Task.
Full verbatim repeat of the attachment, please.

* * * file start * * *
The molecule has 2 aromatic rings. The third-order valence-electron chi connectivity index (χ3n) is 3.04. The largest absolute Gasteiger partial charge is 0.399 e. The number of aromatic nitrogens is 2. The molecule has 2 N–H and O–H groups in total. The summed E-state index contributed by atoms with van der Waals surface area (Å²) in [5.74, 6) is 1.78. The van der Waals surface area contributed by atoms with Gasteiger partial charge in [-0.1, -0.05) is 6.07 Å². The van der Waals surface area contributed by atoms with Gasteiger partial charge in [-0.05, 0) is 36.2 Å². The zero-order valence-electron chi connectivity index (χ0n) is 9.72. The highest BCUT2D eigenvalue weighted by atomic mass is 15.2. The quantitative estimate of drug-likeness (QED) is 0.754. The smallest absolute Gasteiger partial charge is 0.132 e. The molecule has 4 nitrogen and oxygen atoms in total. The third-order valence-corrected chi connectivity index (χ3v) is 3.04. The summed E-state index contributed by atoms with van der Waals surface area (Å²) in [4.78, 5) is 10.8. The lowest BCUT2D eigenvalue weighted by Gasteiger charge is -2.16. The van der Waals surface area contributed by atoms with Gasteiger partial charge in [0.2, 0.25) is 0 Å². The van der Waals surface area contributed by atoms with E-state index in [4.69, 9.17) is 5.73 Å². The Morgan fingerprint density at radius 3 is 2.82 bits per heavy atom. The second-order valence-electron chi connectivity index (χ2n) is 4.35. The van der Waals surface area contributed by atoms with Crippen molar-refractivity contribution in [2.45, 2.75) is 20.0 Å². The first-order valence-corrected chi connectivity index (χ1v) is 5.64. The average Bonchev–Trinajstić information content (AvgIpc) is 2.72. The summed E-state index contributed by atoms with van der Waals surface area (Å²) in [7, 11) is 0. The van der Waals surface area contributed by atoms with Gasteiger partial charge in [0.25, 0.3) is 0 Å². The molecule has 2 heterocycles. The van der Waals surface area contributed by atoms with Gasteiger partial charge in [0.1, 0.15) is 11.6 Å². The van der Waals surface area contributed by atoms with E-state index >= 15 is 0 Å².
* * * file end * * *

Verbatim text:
The molecule has 2 aromatic rings. The third-order valence-electron chi connectivity index (χ3n) is 3.04. The largest absolute Gasteiger partial charge is 0.399 e. The number of aromatic nitrogens is 2. The molecule has 2 N–H and O–H groups in total. The summed E-state index contributed by atoms with van der Waals surface area (Å²) in [5.74, 6) is 1.78. The van der Waals surface area contributed by atoms with Gasteiger partial charge in [-0.1, -0.05) is 6.07 Å². The van der Waals surface area contributed by atoms with Gasteiger partial charge in [-0.05, 0) is 36.2 Å². The zero-order valence-electron chi connectivity index (χ0n) is 9.72. The highest BCUT2D eigenvalue weighted by atomic mass is 15.2. The quantitative estimate of drug-likeness (QED) is 0.754. The smallest absolute Gasteiger partial charge is 0.132 e. The molecule has 4 nitrogen and oxygen atoms in total. The third-order valence-corrected chi connectivity index (χ3v) is 3.04. The summed E-state index contributed by atoms with van der Waals surface area (Å²) in [4.78, 5) is 10.8. The lowest BCUT2D eigenvalue weighted by Gasteiger charge is -2.16. The van der Waals surface area contributed by atoms with Gasteiger partial charge in [0.2, 0.25) is 0 Å². The van der Waals surface area contributed by atoms with E-state index in [4.69, 9.17) is 5.73 Å². The Morgan fingerprint density at radius 3 is 2.82 bits per heavy atom. The second-order valence-electron chi connectivity index (χ2n) is 4.35. The van der Waals surface area contributed by atoms with Crippen molar-refractivity contribution in [2.45, 2.75) is 20.0 Å². The first-order valence-corrected chi connectivity index (χ1v) is 5.64. The average Bonchev–Trinajstić information content (AvgIpc) is 2.72. The summed E-state index contributed by atoms with van der Waals surface area (Å²) in [7, 11) is 0. The van der Waals surface area contributed by atoms with Gasteiger partial charge in [0.25, 0.3) is 0 Å². The molecule has 2 heterocycles. The van der Waals surface area contributed by atoms with Gasteiger partial charge in [0.1, 0.15) is 11.6 Å². The van der Waals surface area contributed by atoms with E-state index >= 15 is 0 Å².